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Progressive Rock CD Reviews


Exit Strategy

Review by Gary Hill

Boz got his start as the lead singer for a progressive rock band. For that reason, it shouldn’t be surprising that a lot of this music leans in the direction of progressive rock. He also seems to have undertaken a spiritual journey in terms of application to his music. But that doesn’t translate to a preachy set of songs. In fact, it’s not even necessarily Christian. Of course, comparison’s to Neil Morse in terms of musical style and spiritual direction wouldn’t be out of the question. Still, a lot of the music here would feel at home on a Christian radio station. The musical heritage from Boz’ prog rock beginnings, along with some of the music here, land this into the progressive rock section of MSJ.

Boz’s Exit Strategy is an album that should sit well with Christian rock fans, but also play reasonably well with prog rockers. It certainly fits comfortably within an “adult contemporary” label, too. However it’s sliced, though, it’s an effective release.

This review is available in book format (hardcover and paperback) in Music Street Journal: 2011  Volume 6 at

Track by Track Review
Mr. Music Man

Percussion leads off on “Mr. Music Man.” Then a bouncing sort of pop rock motif with a lot of adult contemporary sounds built into it takes over. It’s a catchy number that feels familiar and yet new. There’s a tasty piano solo mid-track.

Fields of Green

A pretty piano motif starts this piece. The vocals come over the top as it builds as a ballad. The vocal performance seems to combine Elton John and Dennis DeYoung. It grows upward with additional layers of instrumentation after the first verse. It gets a guitar based treatment as it continues and there is a lot of drama built into the arrangement.

I've Seen That Movie Too

The first two tracks in the set were originals. This time Boz turns to the inimitable talent of Elton John for “I've Seen That Movie Too.” It’s a dramatic and powerful cut as originally performed. Boz manages to create a rendition that stands quite close to Mr. Reginald Dwight’s recording. Considering the massive talent of that individual, it really says a lot. It’s also a valid point of praise that Boz chose a fairly deep cut in EJ’s catalog. Boz should be very proud of this rendition as it really captures all the emotion of the original. There’s a female non-lyrical vocal later in the piece that calls to mind Pink Floyd’s “Great Gig in the Sky.”


As this opens it has a bouncy sort of sound that calls to mind Stevie Wonder just a bit. It settles out from there into something more in keeping with the first track of the disc. There’s some intriguing guitar work and more hints of Elton John later.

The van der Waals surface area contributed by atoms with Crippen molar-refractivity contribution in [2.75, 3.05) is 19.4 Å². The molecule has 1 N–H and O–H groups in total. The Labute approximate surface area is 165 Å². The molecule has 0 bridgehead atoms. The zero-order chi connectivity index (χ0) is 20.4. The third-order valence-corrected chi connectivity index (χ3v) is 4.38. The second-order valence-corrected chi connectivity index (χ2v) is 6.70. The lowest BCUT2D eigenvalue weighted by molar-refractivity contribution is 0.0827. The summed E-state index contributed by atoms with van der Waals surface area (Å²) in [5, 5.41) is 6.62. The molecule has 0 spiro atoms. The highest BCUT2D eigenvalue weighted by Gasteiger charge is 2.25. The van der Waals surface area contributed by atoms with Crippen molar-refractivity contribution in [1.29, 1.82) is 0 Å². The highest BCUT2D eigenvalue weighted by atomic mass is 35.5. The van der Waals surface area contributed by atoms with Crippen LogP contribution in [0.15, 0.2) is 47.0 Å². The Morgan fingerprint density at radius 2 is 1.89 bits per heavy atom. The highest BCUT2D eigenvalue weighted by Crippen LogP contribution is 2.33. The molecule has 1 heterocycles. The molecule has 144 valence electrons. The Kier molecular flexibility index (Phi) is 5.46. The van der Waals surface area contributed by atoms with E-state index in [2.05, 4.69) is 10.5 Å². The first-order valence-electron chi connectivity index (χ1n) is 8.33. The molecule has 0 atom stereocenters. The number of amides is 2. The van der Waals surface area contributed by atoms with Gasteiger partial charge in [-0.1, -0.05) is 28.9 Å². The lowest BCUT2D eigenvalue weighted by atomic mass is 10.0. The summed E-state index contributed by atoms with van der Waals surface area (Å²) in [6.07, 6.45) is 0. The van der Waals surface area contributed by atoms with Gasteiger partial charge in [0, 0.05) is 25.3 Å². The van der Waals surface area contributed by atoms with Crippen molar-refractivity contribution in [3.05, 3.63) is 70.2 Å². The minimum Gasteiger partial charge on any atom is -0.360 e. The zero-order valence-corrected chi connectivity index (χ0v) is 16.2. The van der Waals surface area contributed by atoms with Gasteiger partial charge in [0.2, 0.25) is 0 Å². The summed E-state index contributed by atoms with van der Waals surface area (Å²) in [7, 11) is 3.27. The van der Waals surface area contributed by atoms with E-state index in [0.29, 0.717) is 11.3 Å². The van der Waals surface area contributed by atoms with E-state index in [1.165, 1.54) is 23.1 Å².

Rest Assured

The percussion that opens “Rest Assured” feels like a drum machine and the keyboard elements that join are equally pedestrian. However, the piece works out to something much greater than those origins. The vocal performance and guitar sounds manage to bring it beyond that concept even before it powers into more rocking territory.

Your Own Special Way

Another cover comes in the form of a lesser known, but beautiful, Genesis tune, “Your Own Special Way.” While this version isn’t as close to the original as the Elton John cover tune came, it still manages to capture the emotional power of the piece equally well. Genesis often had a lot of real emotion in their musical arrangements. So, for Boz to get it captured well is a real tribute to the talent present here.


This features a duet with Lindsey Brown. It starts off a bit under-developed in terms of the arrangement and production. As the arrangement fills out, the production quality improves and the cut really gels.

Give 'Em A Hug

“Give 'Em A Hug” has a real Caribbean sort of texture. A horn section and all kinds of gang vocals bring a lot of fun to the table. The tribal drumming also contributes. It’s quite similar to the song “Teakbois” by Yes spin-off Anderson, Bruford, Wakeman and Howe.

The Big “D”

“The Big ‘D’” carries on with sort of an arena ballad approach. It’s another powerful cut, and another that at times calls to mind Dennis DeYoung. There is a lot of heart and passion built into the piece.

True Spirit

“True Spirit” continues the central musical elements of the set, but is more of a rocking tune. There aren’t any real surprises, but it’s an effective number.

Witold-Those Shoes

This starts with a synthesized orchestral segment along with the sounds of a scratched record. It almost feels like the start of a hip hop piece. From there, though, it shifts out to a real progressive rock styled sound. This feels like a cross between something from Spock’s Beard and Pink Floyd. It’s powerful and one of the best cuts of the whole set. A guitar solo later in the piece reinforces that Pink Floyd reference.

Exit Strategy

If there’s a misstep on the set, it’s the title track. Of course, it’s only a little over a minute and a half in length. It’s just an odd little folk number. It’s not bad, but seems under-developed compared to the rest of the music on the set. There’s a little spoken section, too. In some ways the piece also calls to mind Pink Floyd a bit.

You Must Believe

This certainly calls to mind progressive rock again. It’s got a powerful vocal performance and musically it features some sections that feel a bit like Celtic prog acts and other sections that feel closer to Spock’s Beard.

My Soul in Stillness Waits Reprise

The album closes with a very short sedate piece entitled, “My Soul in Stillness Waits Reprise.” It’s a satisfying conclusion to a strong release. It is a religious piece.

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